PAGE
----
COLLEGE AND CAREER

A strong investment in education is one of the most important ways in which we can help keep America’s workforce and economy strong for future generations. A good education can be the difference between the minimum wage job that barely keeps a person afloat and a job with a living wage and full benefits. In addition to increased earnings, individuals with higher levels of education are less likely to be unemployed, receive public assistance, work in unskilled jobs with little upward mobility, and become involved in the criminal justice system. For these reasons, an education past the high school level – whether community college, a four year college, vocational training or a trade or apprentice program – is important not only for earnings, but also for landing a good job that can support a worker and their family.

But the truth is that a high school degree alone just does not get you as far as it used to. In order to succeed today, both individually and as a nation, we need to be making greater investments in education. For many, the problem is still access to quality education. In a weak economy, it is particularly difficult for students to find ways to pay tuition. Many students apply for Financial Aid, which often consists of scholarships, loans and grants, including the well known Pell Grant. Unfortunately, for many students, the Pell Grant does not cover the full cost of tuition. Congressman Scott is committed to increasing the maximum Pell Grant so that this grant can cover more of student's tuition as the price of higher education continues to rise.

Student loans are critical resources that most students need to pay for higher education. However, that is money that must be paid back with interest. Understanding the high cost of these loans to borrowers, policymakers are always looking for ways to make the burden easier on students once they graduate. For example, the Income-Based Repayment program currently allows borrowers to cap their monthly federal student loan payments at 15 percent of their discretionary income, which is based on the borrower's income and family size. However, Congress still needs to make sure that student loan interest rates are not unreasonably high, leaving students shackled to debt for the rest of their lives. Congress must continue to work to ensure that students are equipped with everything they need to pursue their degree and are not overly burdened with debt. Congressman Scott is working diligently to improve access to a quality education by supporting legislation that makes higher education more affordable and student borrowing less burdensom.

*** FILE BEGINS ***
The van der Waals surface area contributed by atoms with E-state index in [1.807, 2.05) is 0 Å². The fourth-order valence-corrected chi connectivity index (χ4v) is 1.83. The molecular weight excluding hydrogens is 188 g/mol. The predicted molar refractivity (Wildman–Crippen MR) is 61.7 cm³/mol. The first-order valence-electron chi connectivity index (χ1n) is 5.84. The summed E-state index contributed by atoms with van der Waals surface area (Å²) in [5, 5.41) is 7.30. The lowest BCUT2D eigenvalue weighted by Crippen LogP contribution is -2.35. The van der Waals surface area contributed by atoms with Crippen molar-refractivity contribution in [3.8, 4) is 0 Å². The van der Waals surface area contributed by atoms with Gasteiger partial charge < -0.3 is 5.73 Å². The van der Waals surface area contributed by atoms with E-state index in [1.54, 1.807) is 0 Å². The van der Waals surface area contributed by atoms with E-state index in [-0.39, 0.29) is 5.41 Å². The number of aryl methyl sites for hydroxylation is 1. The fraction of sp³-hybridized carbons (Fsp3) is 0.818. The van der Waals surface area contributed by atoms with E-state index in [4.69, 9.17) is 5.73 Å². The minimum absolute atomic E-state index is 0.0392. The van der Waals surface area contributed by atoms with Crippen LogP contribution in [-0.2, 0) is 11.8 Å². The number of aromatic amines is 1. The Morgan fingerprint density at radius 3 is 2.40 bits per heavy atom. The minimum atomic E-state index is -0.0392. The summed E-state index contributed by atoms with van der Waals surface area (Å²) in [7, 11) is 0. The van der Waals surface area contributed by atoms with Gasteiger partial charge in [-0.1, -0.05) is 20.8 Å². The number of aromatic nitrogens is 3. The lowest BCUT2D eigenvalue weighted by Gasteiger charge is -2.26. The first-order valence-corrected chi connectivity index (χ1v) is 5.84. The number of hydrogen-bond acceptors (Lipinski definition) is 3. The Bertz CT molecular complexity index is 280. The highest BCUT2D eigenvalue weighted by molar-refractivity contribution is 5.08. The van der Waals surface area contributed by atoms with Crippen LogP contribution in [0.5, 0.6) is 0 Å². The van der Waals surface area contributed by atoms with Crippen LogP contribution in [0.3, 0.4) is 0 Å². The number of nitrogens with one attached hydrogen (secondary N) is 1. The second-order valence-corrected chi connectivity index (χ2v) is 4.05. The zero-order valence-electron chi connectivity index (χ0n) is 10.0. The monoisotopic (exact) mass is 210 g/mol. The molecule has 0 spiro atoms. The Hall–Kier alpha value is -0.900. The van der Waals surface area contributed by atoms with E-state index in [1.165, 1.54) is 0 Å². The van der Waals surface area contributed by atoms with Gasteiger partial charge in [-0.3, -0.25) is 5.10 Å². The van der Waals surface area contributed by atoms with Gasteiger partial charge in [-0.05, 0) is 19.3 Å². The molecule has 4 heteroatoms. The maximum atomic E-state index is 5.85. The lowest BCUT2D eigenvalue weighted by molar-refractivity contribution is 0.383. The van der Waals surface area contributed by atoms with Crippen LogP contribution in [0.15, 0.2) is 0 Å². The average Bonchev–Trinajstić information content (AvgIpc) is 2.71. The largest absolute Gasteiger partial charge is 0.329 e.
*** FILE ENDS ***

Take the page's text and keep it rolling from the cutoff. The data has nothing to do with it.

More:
SCHOOL SAFETY

In the wake of the Newton, Connecticut mass shooting, Congressman Scott welcomes the national discussion about how to keep our schools and children safe. However, we must choose evidence-based solutions that have been been shown by research to improve school climate, reduce bullying and conflict, and foster student achievement.

Congressman Scott opposes the proposal to put armed guards and other law enforcement officers, such as school resource officers, in schools. Reports show that law enforcement officers frequently respond to student misbehavior by arresting the student and putting him or her in the juvenile justice system. Those reports also show that the children are less likely to be victims of crime if the school had hired more school counselors, instead of school resource officers (SROs). Research indicates that students who have contact with the criminal justice system are less likely to graduate and more likely to commit crimes as adults than students who are given in-school punishments, like detention. We must ensure that we are putting our nation's children on a school-to-college-and-career pipeline, not a school-to-prison pipeline.